Along with hundreds of other tourists, we came across a gigantic statue of Marilyn Monroe in Palm Springs, in fact she's massive*. She's presented in the iconic pose, laughing joyously; the pose exudes a sense of fun and is eye-catching.
(thanks to Hilary over at Positive Letters ... Inspirational Stories for the massive suggestion)
We heard accents from many different countries, England, Germany, Russia and Ireland along with many locals. Some of the people who queued politely and patiently to have their photos taken standing at Marilyn Monroe's feet may never have seen her in any movies - they were young, possibly the age she was when she died in 1962. (I've noticed my perception of age has changed as they years progress, some people might have perceived them as old!)

People were swapping phones and cameras, taking photos for people they'd never met before, so that everyone who wanted could have a memento as well. I was struck with how polite and orderly everyone was. The British are known for their ability to queue neatly - but they definitely aren't on their own!

It's testament, not only to excellent marketing, but the the allure of this fabulous pose that her legend lives on.
We barely come up to her knee caps!
For overseas visitors desperate for coffee, there are a couple of places opposite the statue (ie opposite Starbucks) which serve a drinkable cappuccino - not brilliant, but certainly better than most!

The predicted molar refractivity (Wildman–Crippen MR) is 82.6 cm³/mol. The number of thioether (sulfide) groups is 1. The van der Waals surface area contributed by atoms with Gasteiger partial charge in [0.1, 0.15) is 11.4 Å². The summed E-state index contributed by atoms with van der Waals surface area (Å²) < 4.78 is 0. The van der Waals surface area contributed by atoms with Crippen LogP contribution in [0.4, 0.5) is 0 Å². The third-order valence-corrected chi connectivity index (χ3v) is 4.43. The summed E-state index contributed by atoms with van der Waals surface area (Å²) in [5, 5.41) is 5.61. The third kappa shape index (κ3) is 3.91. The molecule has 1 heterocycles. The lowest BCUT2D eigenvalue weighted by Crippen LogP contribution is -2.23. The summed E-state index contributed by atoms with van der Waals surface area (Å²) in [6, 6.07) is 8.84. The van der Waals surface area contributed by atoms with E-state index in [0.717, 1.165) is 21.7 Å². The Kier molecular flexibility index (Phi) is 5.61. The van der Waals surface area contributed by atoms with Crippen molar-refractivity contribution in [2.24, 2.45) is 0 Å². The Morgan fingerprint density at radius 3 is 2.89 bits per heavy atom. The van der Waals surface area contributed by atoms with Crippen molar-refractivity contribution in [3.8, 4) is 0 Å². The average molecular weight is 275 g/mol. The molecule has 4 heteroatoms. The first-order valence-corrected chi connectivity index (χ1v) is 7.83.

Saturday, April 13, 2013

L is for Lakes - images of America (and Australia)

A lake, with water in it!
And snow!
For an Aussie to find a perfect lake surrounded by snow capped mountains and with snow receding on a gravelly shore is a thing of wonder and delight!
The morning sun hits the trees, creating lovely shadows and a rich red on the tree trunks at Richardson's Camp, Lake Tahoe.
For travellers who have come from lands where the word lake conjures up images of wide expanses of crystal clear water and delightful wooden homes fetchingly built to make the most of the fragrant breezes, some Australian lakes could come as a bit of a surprise.
Lake Hart - South Australia. Fabulous red rolling hills, greenish tussocky grasses, shimmering water in the lake positively welcoming you to don the bathers, grab a towel and leap in with shouts of glee. Or perhaps what you see isn't what you get!

Lake Hart is called a lake, because sometimes, on rare occasions, flood waters that originated thousands of kilometres way in Queensland, flow across the flat landscape and end up here and taadaa, there's water and huge numbers of birds flock to breed. Mostly though, there's no water, just salt as far as they eye can see. No swimming or fishing, though that would be very welcome! Not only overseas tourists, but many locals are bewildered by the use of the word lake and their hopes are rudely shattered when they arrive. (Here's a post about an unsatisfying visit to Lake Hart.)

 What better place to relax than in the middle of a peaceful lake?